Ohio Program Takes Holistic Approach in Clinical Teacher Preparation
A new set of brief videos in AACTE’s Research-to-Practice Spotlight Series focuses on operationalizing clinical practice through the award-winning partnerships of Ohio University’s Patton College of Education (see this article introducing the series and this overview of the first three videos). Today’s article highlights messages from the next four segments, which feature students and leaders from the college as well as from its partner schools.
The Patton College of Education at Ohio University and its partner schools nurture future teachers with extensive and hands-on experience in classrooms. Teacher candidates play an active role from early in their college years, actively participating and working closely with veteran educators to develop their own proficiency.
John Frasca, a senior, has been participating in the Patton College’s Creating Active and Reflective Educators (CARE) program since his sophomore year of college. “You get in the field early and often,” he said. “You learn teaching by doing teaching.”
Jenna Henry has also been in the program since her sophomore year. “Throughout this teacher education program, I have had so many opportunities to practice what I have been going to school for,” she said. “Nineteen, 20 years old and I was already starting to spend time with kids.”
The CARE program is characterized by hands-on learning and working closely with PK-12 faculty to give candidates an authentic, real-world experience. Participation inside the classroom is crucial to the success of all teacher candidates, but this program also emphasizes experiences outside the classroom. “Teaching is more than the academics,” said Susan Payne, faculty coordinator in the Patton College of Education. “It involves a holistic piece of the child—the family, the personality, the social impact.”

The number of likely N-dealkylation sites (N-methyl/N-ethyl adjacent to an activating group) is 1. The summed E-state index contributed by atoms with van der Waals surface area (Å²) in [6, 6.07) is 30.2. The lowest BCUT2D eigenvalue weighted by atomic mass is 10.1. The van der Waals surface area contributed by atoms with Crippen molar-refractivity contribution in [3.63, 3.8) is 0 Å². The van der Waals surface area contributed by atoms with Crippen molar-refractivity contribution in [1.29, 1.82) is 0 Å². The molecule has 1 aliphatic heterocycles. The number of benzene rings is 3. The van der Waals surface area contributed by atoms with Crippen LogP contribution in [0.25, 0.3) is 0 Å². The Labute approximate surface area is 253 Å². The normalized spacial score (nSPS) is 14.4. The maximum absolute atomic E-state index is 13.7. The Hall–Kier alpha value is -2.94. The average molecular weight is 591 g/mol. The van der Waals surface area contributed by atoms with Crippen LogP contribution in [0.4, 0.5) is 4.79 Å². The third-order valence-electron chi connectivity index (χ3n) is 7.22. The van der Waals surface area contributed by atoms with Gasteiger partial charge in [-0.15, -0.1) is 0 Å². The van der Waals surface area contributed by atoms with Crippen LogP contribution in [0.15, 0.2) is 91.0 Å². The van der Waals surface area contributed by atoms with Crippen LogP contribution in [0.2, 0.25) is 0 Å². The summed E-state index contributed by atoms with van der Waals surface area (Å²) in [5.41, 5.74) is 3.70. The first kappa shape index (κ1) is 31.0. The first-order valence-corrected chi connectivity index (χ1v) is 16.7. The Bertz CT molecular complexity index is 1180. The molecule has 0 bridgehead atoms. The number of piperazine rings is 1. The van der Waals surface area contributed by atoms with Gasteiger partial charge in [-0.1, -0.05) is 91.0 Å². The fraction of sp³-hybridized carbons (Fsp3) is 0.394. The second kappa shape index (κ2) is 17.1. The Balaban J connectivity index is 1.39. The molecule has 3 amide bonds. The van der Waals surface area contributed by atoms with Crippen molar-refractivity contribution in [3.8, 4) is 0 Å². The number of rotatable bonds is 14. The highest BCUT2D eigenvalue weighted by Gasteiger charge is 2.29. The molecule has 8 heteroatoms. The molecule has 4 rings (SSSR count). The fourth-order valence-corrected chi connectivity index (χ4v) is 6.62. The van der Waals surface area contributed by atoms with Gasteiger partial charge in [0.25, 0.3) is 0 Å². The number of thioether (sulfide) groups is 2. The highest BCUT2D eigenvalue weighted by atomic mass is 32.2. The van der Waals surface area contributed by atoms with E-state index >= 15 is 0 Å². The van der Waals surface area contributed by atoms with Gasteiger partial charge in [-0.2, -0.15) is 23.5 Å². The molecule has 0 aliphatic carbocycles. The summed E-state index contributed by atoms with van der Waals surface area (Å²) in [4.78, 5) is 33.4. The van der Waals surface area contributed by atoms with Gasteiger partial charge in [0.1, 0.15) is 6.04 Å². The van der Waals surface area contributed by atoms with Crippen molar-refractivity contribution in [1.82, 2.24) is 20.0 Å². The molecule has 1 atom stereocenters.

“The [teacher candidates] do any type of duty we do,” said Susan Shafer, a teacher liaison at Trimble Elementary School. “It could include playground duty, it could be cafeteria duty.”
Although community participation is a CARE requirement, many teacher candidates choose to participate beyond the required scope, opting to attend extracurricular events or even coach a sport. “We have infused a community focus and want [the candidates] to understand the community piece of education,” Payne said.
The program also has a reputation for its strong graduates and its ongoing support for them and the partner schools. Cliff Bonner, a principal with Federal Hocking local schools, spoke highly of hiring CARE graduates: “When we hear a former CARE student is interested in a job with us, it’s like hiring someone who has been here,” he said. “This is how teaching should be done.”
The model’s success builds on a foundation of mutual trust and partnership built over many years. “There is a history,” Payne noted. “[Teachers] look forward to these candidates being here.”
Hear from these educators and others in this series of videos in the Innovation Exchange: “Nurturing Community,” “Learning by Doing,” “Creating Active and Reflective Educators,” and “Developing Support Systems.”